Mia Wasikowska tackles real-life tale in 'Tracks'

Mia Wasikowska tackles real-life tale in 'Tracks'

Mia Wasikowska tackles real-life tale in 'Tracks'

Steve Tilley, QMI Agency

, Last Updated: 12:36 PM ET

In an age when we’re immersed – nay, drowning – in social media, hyperconnectivity and the ability to know virtually anything about anyone at any time, the idea of truly unplugging and losing oneself is kind of intoxicating.

In 1977, isolation wasn’t quite as difficult to come by. But that didn’t stop Australia’s Robyn Davidson from setting out on an epic trek across 2,700 kilometres of desert, for no other reason than she decided it was something she wanted, or needed, to do.

Tracks, the film based on Davidson’s account of her journey, stars Mia Wasikowska (Alice in Wonderland) as Davidson and Adam Driver (Girls, the upcoming Star Wars: Episode VII) as National Geographic photographer Rick Smolan, who chronicled portions of Davidson’s journey in pictures. It had its Canadian premiere at last fall’s Toronto International Film Festival and opens June 6 in Toronto, Montreal and Vancouver.

Davidson walked across the searing outback on foot, beginning at central Australian town of Alice Springs and ending at the country’s west coast, with only her dog and four camels for companionship on the nine-month trek.

People were so captivated by the article she wrote for National Geographic, accompanied by Smolan’s pictures, that she spun the tale out into a book and became a worldwide celebrity of sorts.

“I never had trouble understanding the desire to do that,” Wasikowska said of Davidson’s journey of discovery and self-reliance. “It seemed like a perfectly desirable thing, to want to take yourself away from people demanding things... and to do something just for the sake of doing it.”

Wasikowska spent time with the real-life Davidson to prepare for the role, which also involved working with a cameleer – yes, that’s a real occupation – and the four hump-backed ungulates who would be her on-screen companions for much of the movie.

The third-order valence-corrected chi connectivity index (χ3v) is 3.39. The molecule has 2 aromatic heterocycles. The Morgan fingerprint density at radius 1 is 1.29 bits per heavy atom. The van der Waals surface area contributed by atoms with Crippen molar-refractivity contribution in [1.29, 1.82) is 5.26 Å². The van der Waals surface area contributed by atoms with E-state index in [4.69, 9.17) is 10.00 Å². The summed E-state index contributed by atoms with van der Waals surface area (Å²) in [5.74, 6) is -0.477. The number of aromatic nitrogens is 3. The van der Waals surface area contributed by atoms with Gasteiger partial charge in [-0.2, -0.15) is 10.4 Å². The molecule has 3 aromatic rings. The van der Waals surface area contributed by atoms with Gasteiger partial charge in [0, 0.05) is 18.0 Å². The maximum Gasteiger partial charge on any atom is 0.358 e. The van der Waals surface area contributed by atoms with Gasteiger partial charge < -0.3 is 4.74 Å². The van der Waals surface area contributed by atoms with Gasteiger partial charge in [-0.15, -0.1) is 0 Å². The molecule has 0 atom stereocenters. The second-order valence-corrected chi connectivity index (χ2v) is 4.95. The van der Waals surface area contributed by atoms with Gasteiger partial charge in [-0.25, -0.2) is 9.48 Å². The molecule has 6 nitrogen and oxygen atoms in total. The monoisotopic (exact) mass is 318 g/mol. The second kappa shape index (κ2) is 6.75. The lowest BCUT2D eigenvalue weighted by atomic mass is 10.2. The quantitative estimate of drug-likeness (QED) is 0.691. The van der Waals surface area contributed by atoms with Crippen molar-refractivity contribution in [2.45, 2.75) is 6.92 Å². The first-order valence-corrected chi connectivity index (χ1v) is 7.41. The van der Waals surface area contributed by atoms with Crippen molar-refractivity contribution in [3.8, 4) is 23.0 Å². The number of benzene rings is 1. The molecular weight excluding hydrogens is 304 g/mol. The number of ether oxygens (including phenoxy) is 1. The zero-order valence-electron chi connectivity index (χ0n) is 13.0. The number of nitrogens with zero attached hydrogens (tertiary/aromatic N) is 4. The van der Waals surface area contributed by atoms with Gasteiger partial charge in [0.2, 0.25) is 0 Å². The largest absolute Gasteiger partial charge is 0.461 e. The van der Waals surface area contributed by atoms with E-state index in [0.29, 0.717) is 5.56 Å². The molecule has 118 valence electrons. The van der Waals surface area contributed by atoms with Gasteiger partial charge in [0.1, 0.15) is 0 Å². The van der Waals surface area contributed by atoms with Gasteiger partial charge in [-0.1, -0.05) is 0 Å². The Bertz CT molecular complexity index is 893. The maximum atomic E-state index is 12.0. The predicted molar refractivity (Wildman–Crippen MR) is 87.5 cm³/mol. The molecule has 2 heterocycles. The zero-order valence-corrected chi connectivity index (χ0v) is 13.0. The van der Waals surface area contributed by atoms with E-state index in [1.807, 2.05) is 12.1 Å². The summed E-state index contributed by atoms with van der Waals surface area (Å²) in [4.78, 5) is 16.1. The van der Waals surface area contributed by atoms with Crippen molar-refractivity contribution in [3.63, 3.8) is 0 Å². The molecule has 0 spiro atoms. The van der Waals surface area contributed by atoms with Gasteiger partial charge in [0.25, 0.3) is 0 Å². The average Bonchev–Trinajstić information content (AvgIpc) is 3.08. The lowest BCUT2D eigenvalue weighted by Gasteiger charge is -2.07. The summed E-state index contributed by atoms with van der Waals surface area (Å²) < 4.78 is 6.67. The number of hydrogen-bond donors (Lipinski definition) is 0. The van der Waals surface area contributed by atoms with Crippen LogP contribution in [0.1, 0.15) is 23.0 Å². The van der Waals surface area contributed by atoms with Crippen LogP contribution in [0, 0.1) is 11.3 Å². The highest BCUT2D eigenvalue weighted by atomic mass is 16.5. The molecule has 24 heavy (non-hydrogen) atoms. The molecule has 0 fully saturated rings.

“The camels were great,” said Wasikowska. “They’re the most obliging film animal, which is a shame because they’ll be so rarely needed for films.”

It was a somewhat physically demanding shoot, but director John Curran (The Painted Veil) and crew made sure the actors didn’t suffer unnecessarily in the Australian desert, and Wasikowska said it was nice not to have to squeeze into period costumes or undergo laborious makeup.

“I was going to makeup in the morning, and they’d dump some dirt on me and kick me outside,” she said.

The 24-year-old Aussie-born actress, who recently shot the upcoming Guillermo del Toro horror Crimson Peak in Toronto, is at a comfortable place in her career, able to choose smaller projects that interest her (like the Jim Jarmusch’s vampire drama Only Lovers Left Alive) and larger, more commercial roles (including Tim Burton’s Alice in Wonderland.) She’s contractually obligated to star in the Alice in Wonderland sequel Through the Looking Glass, tentatively scheduled for 2016, although when asked during TIFF about going back down the rabbit hole, she said she hadn’t yet seen a script.

“I’d want to read it,” she said, “and then I’ll decide if I get pregnant or not.”

Twitter: @stevetilley

steve.tilley@sunmedia.ca

 


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